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01.12.2015 | Research article | Ausgabe 1/2015 Open Access

BMC Urology 1/2015

Simplified scoring of the Actionable 8-item screening questionnaire for neurogenic bladder overactivity in multiple sclerosis: a comparative analysis of test performance at different cut-off points

Zeitschrift:
BMC Urology > Ausgabe 1/2015
Autoren:
Peter Joseph Jongen, Bertil F. Blok, John P. Heesakkers, Marco Heerings, Wim A. Lemmens, Rogier Donders
Wichtige Hinweise

Competing interests

The study was financially supported by Allergan Pharmaceutical Ireland Inc. via an independent and unrestricted research grant. Allergan had the opportunity to review the final version of the manuscript to address any factual inaccuracies or request the redaction of information deemed to be proprietary or confidential and ensure that study support was disclosed.
Peter Joseph Jongen has received honoraria from Allergan, Almirall, Biogen-Idec, Merck-Serono, Novartis, sanofi-aventis and Teva for contributions to symposia as a speaker, or for consultancy activities. In May 2015 he received a honorarium from Allergan for writing an article about the Actionable questionnaire in the Tijdschrift voor Neurologie en Neurochirurgie.

Authors’ contributions

PJJ initiated, conceived, designed and coordinated the Dutch Actionable validation study, contributed to the acquisition, analysis and interpretation of the data, and drafted the manuscript; he also conceived the study presented in this paper. BFB contributed to the design of the Dutch Actionable validation study, the acquisition of the data, and helped to draft the manuscript. JPH contributed to the acquisition of data and revised the manuscript critically for intellectual content. MH organized the Dutch Actionable validation study, contributed to the design of the study, the acquisition, analysis and interpretation of the data. WAL performed the analysis of the data, contributed to the interpretation of the data, helped to draft the manuscript. RD contributed to the analysis of the data and revised the manuscript critically for intellectual content. All authors read and approved the final manuscript.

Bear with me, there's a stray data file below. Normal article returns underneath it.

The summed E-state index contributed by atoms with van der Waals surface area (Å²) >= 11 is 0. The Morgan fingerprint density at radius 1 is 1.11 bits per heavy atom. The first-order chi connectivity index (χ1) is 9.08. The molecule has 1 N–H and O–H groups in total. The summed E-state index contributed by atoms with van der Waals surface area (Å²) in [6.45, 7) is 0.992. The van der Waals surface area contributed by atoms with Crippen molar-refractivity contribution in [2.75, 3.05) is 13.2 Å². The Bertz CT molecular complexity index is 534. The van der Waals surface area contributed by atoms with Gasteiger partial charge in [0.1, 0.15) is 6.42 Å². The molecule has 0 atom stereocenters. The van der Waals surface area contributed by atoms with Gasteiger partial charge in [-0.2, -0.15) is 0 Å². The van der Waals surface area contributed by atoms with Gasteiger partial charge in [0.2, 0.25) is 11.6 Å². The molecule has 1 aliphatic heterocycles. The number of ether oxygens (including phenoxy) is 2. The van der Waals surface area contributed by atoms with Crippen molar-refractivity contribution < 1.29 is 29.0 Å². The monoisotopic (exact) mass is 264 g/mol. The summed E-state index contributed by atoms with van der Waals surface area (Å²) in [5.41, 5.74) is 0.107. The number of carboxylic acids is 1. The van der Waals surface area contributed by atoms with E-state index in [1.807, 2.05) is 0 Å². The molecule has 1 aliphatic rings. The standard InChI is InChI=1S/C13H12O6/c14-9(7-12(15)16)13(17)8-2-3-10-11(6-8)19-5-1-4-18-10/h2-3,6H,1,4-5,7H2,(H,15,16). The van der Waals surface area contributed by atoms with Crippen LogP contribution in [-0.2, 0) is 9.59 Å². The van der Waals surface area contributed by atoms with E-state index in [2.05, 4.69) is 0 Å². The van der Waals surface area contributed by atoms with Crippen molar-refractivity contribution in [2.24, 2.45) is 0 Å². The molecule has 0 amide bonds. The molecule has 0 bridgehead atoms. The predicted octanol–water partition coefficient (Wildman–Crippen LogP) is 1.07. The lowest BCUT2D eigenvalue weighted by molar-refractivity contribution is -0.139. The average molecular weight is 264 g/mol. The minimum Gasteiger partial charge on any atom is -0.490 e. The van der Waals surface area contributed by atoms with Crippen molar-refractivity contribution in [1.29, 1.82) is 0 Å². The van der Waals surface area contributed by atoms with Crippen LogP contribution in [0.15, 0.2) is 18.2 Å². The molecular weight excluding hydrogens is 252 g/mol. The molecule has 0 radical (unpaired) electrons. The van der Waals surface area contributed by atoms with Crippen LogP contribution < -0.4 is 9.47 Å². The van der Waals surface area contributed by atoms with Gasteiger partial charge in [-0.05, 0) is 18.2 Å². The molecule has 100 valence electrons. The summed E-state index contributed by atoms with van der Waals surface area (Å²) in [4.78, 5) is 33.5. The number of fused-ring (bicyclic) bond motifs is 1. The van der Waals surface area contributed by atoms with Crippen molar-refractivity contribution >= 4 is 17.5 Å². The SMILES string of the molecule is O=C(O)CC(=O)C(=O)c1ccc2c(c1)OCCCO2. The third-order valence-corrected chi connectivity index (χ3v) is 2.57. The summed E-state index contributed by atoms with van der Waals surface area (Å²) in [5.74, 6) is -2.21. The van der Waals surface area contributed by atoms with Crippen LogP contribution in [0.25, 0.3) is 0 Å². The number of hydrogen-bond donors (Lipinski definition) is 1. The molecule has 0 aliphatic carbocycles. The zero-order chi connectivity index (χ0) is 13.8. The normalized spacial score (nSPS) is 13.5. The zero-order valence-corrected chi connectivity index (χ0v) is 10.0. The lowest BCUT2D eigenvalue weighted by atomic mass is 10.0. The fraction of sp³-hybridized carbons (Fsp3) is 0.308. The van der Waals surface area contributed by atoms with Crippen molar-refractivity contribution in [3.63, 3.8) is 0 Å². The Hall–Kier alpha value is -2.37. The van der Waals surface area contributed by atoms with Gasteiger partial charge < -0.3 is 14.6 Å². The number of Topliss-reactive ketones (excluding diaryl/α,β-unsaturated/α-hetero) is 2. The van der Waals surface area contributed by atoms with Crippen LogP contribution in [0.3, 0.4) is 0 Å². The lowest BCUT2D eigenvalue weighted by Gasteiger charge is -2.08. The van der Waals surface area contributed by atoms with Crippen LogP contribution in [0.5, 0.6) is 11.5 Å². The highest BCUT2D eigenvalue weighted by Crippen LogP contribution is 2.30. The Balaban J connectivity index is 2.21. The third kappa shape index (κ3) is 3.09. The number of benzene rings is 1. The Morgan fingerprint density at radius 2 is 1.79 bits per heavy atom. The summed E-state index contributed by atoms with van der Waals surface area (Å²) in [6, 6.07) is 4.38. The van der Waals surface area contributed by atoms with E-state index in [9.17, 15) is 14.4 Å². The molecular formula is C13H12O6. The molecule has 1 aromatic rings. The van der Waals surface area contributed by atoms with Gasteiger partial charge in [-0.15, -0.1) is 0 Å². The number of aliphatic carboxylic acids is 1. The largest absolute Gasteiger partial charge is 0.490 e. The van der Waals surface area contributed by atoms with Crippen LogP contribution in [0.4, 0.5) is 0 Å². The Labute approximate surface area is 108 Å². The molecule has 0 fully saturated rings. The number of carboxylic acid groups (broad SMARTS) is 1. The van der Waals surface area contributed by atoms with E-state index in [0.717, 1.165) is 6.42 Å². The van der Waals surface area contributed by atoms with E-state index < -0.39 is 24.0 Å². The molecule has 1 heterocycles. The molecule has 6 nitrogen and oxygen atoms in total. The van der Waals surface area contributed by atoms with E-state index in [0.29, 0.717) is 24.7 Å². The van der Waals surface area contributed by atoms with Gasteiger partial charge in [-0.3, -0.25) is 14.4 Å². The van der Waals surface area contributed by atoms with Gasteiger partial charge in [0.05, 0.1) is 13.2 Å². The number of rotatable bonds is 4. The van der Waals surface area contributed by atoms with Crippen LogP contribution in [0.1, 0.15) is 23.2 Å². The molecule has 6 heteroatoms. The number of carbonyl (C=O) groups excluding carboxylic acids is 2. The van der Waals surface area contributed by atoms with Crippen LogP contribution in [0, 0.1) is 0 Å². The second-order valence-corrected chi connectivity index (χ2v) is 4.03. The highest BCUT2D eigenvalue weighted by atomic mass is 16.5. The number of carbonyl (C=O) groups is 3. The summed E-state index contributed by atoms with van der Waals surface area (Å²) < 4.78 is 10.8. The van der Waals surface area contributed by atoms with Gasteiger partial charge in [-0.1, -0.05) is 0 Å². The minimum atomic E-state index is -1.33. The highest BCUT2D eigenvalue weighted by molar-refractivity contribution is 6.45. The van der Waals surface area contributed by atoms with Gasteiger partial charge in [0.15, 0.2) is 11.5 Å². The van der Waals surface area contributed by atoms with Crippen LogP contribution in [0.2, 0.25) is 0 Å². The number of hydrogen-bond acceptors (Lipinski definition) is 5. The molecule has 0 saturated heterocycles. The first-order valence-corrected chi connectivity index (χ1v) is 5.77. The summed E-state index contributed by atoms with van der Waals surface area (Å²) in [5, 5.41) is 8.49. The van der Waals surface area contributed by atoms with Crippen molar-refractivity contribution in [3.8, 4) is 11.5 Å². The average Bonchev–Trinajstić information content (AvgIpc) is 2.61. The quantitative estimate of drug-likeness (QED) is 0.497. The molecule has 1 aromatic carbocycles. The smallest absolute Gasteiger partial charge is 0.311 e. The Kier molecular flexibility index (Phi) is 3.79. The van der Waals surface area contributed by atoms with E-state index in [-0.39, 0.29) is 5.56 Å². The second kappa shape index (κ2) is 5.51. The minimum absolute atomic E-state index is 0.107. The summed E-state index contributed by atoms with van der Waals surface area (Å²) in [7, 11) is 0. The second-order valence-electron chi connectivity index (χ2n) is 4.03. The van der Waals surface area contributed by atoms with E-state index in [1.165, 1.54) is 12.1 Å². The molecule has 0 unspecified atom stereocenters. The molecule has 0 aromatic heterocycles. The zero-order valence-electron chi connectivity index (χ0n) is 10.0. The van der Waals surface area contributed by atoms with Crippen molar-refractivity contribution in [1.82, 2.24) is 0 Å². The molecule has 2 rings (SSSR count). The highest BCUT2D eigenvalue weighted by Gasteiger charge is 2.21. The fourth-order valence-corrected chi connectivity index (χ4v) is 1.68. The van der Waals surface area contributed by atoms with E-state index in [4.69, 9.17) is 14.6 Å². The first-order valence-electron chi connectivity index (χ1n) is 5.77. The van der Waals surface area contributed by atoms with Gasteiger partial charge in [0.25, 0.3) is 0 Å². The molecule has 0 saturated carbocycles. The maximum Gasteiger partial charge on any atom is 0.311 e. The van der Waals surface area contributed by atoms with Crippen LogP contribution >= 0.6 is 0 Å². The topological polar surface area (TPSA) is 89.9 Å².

Abstract

Background

The Actionable questionnaire is an 8-item tool to screen patients with multiple sclerosis (MS) for neurogenic bladder problems, identifying those patients who might benefit from urological referral and bladder-specific treatment. The original scoring yields a total score of 0 to 24 with cut-off point 6. A simplified scoring, yielding a total score of 0 to 8 with cut-off point 3, has been developed in urogynaecological patients, but has not been investigated in MS.

Methods

One-hundred-and-forty-one MS patients completed the Actionable on two occasions. We compared the test performance of the simplified scoring with cut-off point 3 with that of cut-off point 2, using the original scoring with cut-off point 6 as a gold standard. The following measures were calculated: True Positives (TP), True Negatives (TN), False Positives (FP), False Negatives (FN), Sensitivity, Specificity, Positive Predictive Value (PPV), Negative Predictive Value (NPV), and Accuracy. The associations between positive test result and urological treatment, and bladder-specific drug treatment were calculated.

Results

For cut-off point 3 the outcomes (Test 1, Test 2) were: TP 43.26 %, 40.88 %; TN 29.79 %, 32.85 %; FP 0.00 %, 0.00 %; FN 26.95 %, 26.28 %; Sensitivity 0.62, 0.61; Specificity 1.00, 1.00; PPV 1.00, 1.00; NPV 0.53, 0.55; Accuracy 0.73, 0.74; and for cut-off point 2: TP 59.57 %, 59.85 %; TN 26.95 %, 31.39 %; FP 2.84 %, 1.46 %; FN 10.63 %, 7.30 %; Sensitivity 0.85, 0.89; Specificity 0.90, 0.96; PPV 0.95, 0.98; NPV 0.72, 0.81; Accuracy 0.87, 0.91.  Cut-off 3 completely prevented FP outcomes, but wrongly classified 26 % of the patients as negative (FN). Cut-off 2 reduced the FN to 7–10 %, with low FP values (2.84–1.46 %). With cut-off 2, the percentage of patients screened positive was higher in the Progressive group (75.00 %) than in the Relapsing Remitting group (56.25 %) (P = 0.0331), which was not the case with cut-off 3. Only a positive test according to the original scoring was associated with both urological treatment (P = 0.0119) and bladder-specific medication (P = 0.0328).

Conclusions

Our findings suggest that in MS patients the simplified Actionable scoring is more accurate with cut-off point 2 than with cut-off point 3, especially by substantially reducing FN outcomes; and that in MS the original Actionable scoring seems preferable.
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